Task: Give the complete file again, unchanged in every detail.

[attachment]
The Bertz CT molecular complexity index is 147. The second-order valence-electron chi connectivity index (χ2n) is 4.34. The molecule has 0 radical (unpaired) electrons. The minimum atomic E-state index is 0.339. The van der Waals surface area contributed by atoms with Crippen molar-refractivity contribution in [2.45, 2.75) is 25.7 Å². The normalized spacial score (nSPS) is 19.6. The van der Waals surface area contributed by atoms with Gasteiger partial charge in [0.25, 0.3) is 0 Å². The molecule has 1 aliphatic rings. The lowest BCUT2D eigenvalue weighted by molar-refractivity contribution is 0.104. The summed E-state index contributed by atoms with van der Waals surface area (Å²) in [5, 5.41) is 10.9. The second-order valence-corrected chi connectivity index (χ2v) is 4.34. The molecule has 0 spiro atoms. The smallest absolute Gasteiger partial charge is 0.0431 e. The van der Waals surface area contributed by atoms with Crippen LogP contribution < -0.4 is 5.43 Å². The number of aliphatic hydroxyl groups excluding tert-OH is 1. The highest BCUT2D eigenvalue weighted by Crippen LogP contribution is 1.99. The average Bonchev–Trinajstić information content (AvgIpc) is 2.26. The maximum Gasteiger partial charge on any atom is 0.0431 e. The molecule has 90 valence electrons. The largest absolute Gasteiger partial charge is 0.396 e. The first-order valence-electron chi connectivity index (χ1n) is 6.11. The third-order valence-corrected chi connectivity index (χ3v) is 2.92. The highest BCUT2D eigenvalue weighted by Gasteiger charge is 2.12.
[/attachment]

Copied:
The Bertz CT molecular complexity index is 147. The second-order valence-electron chi connectivity index (χ2n) is 4.34. The molecule has 0 radical (unpaired) electrons. The minimum atomic E-state index is 0.339. The van der Waals surface area contributed by atoms with Crippen molar-refractivity contribution in [2.45, 2.75) is 25.7 Å². The normalized spacial score (nSPS) is 19.6. The van der Waals surface area contributed by atoms with Gasteiger partial charge in [0.25, 0.3) is 0 Å². The molecule has 1 aliphatic rings. The lowest BCUT2D eigenvalue weighted by molar-refractivity contribution is 0.104. The summed E-state index contributed by atoms with van der Waals surface area (Å²) in [5, 5.41) is 10.9. The second-order valence-corrected chi connectivity index (χ2v) is 4.34. The molecule has 0 spiro atoms. The smallest absolute Gasteiger partial charge is 0.0431 e. The van der Waals surface area contributed by atoms with Crippen LogP contribution < -0.4 is 5.43 Å². The number of aliphatic hydroxyl groups excluding tert-OH is 1. The highest BCUT2D eigenvalue weighted by Crippen LogP contribution is 1.99. The average Bonchev–Trinajstić information content (AvgIpc) is 2.26. The maximum Gasteiger partial charge on any atom is 0.0431 e. The molecule has 90 valence electrons. The largest absolute Gasteiger partial charge is 0.396 e. The first-order valence-electron chi connectivity index (χ1n) is 6.11. The third-order valence-corrected chi connectivity index (χ3v) is 2.92. The highest BCUT2D eigenvalue weighted by Gasteiger charge is 2.12.